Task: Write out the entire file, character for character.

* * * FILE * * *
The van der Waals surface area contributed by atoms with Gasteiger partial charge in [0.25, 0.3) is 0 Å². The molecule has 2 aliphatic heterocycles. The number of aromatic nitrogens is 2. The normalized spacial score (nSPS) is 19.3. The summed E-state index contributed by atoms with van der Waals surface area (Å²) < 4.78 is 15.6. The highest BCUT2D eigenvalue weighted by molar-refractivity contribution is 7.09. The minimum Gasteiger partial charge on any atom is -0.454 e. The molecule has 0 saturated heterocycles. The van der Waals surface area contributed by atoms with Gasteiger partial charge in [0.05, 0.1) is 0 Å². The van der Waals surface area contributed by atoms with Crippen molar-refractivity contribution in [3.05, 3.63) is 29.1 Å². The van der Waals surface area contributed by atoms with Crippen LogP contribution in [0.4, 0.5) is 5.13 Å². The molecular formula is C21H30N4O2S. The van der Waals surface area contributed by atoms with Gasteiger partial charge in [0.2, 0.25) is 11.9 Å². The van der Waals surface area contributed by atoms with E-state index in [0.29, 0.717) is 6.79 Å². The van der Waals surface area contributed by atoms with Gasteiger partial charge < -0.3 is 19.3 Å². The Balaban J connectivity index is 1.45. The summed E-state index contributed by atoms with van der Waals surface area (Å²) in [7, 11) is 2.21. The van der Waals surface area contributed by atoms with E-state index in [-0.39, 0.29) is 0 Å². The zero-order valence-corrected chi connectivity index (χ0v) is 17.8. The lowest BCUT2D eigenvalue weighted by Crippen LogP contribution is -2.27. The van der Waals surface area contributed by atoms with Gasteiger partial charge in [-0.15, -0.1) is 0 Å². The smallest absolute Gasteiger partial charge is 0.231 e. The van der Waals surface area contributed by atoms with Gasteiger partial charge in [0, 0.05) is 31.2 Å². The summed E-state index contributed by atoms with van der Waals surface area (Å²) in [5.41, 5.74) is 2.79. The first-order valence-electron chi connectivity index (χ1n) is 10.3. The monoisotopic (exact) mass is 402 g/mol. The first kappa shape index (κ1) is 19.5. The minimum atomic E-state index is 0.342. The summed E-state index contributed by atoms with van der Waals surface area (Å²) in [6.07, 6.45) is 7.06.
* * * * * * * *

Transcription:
The van der Waals surface area contributed by atoms with Gasteiger partial charge in [0.25, 0.3) is 0 Å². The molecule has 2 aliphatic heterocycles. The number of aromatic nitrogens is 2. The normalized spacial score (nSPS) is 19.3. The summed E-state index contributed by atoms with van der Waals surface area (Å²) < 4.78 is 15.6. The highest BCUT2D eigenvalue weighted by molar-refractivity contribution is 7.09. The minimum Gasteiger partial charge on any atom is -0.454 e. The molecule has 0 saturated heterocycles. The van der Waals surface area contributed by atoms with Gasteiger partial charge in [0.05, 0.1) is 0 Å². The van der Waals surface area contributed by atoms with Crippen molar-refractivity contribution in [3.05, 3.63) is 29.1 Å². The van der Waals surface area contributed by atoms with Crippen LogP contribution in [0.4, 0.5) is 5.13 Å². The molecular formula is C21H30N4O2S. The van der Waals surface area contributed by atoms with Gasteiger partial charge in [0.2, 0.25) is 11.9 Å². The van der Waals surface area contributed by atoms with E-state index in [0.29, 0.717) is 6.79 Å². The van der Waals surface area contributed by atoms with Gasteiger partial charge < -0.3 is 19.3 Å². The Balaban J connectivity index is 1.45. The summed E-state index contributed by atoms with van der Waals surface area (Å²) in [7, 11) is 2.21. The van der Waals surface area contributed by atoms with E-state index in [-0.39, 0.29) is 0 Å². The zero-order valence-corrected chi connectivity index (χ0v) is 17.8. The lowest BCUT2D eigenvalue weighted by Crippen LogP contribution is -2.27. The van der Waals surface area contributed by atoms with Gasteiger partial charge in [-0.15, -0.1) is 0 Å². The smallest absolute Gasteiger partial charge is 0.231 e. The van der Waals surface area contributed by atoms with Gasteiger partial charge in [0, 0.05) is 31.2 Å². The summed E-state index contributed by atoms with van der Waals surface area (Å²) in [5.41, 5.74) is 2.79. The first-order valence-electron chi connectivity index (χ1n) is 10.3. The monoisotopic (exact) mass is 402 g/mol. The first kappa shape index (κ1) is 19.5. The minimum atomic E-state index is 0.342. The summed E-state index contributed by atoms with van der Waals surface area (Å²) in [6.07, 6.45) is 7.06.